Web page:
To the Editor of the New York Times:
My dear Sir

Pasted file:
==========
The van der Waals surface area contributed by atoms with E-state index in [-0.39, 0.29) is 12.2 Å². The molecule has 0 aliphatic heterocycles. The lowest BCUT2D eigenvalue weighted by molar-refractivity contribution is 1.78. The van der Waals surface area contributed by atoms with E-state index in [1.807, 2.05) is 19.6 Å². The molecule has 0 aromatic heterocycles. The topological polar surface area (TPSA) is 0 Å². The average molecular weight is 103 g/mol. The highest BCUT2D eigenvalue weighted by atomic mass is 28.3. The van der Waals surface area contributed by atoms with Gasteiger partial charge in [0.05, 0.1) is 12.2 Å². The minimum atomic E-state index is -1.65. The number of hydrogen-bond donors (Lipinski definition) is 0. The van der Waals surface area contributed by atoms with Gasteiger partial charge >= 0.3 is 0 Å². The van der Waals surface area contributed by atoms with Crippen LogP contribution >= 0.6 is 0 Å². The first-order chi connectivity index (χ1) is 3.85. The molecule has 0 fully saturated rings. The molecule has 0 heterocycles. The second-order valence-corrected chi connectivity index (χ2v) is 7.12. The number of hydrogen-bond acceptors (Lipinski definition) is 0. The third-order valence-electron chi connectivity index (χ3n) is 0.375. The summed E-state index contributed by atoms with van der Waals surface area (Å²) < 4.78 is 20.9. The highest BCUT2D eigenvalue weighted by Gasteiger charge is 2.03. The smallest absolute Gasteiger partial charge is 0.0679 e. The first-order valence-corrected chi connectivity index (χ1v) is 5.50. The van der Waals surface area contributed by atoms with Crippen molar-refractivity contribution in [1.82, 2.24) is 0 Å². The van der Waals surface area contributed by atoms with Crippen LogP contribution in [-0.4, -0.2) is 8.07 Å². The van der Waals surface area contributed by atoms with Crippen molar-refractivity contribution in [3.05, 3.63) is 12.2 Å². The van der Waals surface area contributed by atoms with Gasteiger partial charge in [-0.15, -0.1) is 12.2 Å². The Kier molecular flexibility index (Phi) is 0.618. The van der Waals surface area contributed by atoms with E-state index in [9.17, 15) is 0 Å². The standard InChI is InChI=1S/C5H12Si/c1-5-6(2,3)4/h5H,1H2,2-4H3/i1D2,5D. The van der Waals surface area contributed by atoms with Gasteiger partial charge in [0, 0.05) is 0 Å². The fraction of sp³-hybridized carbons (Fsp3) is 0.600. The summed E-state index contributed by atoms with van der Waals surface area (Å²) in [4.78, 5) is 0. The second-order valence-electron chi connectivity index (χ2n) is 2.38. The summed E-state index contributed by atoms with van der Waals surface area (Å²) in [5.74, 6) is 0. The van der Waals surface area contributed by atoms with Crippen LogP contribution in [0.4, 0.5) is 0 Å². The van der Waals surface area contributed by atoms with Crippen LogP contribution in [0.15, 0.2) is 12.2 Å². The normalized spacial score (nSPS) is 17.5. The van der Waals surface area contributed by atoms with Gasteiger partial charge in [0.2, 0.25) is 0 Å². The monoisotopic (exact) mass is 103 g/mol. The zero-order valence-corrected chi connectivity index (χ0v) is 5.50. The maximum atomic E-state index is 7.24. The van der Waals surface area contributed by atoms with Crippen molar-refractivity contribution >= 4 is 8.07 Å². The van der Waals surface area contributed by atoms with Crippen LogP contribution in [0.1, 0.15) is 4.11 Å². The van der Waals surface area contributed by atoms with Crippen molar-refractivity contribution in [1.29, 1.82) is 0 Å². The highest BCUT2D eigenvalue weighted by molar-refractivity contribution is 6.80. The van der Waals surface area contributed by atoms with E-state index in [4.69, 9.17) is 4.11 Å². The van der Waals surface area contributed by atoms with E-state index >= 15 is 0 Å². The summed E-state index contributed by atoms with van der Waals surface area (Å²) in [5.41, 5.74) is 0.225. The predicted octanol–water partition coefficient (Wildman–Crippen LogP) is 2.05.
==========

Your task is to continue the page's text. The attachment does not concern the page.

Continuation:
May I reply to the letter of Mrs Ida Husted Harper of Aug. 22; that Col. Roosevelts address published by order of the U.S. Senate was written before he came to Chicago and that after consultation with Judge Lindsey and other suffragists he omitted the statement to which Mrs. Harper so naturally objects and gave instructions to the press agents and newspapers that the sentence should be [omitted] <eliminated.>. His spoken address was most unequivocally in favor of woman's suffrage and the Senate document therefore was not <printed from a> "revised and certified" <edition> but the <a> first draft. After all mention his not printed or spoken words of the candidate are <not> be so important as the platform to which Col. Roosevelt and the new party was pledged and upon which the campaign must be made. <Mrs. Harper admits was most satisfactory in its advocacy of equal suffrage [page 2] <The women who> attended the convention have no doubt of the sincerity of the Progressive Party [towards woman's suffrage] <or Col. Roosevelt in this matter> and cannot but regret that Mrs Harper has seen fit to challenge <has departed> from the non partisan attitude which she has so <has so ably> herself advocated in your columns.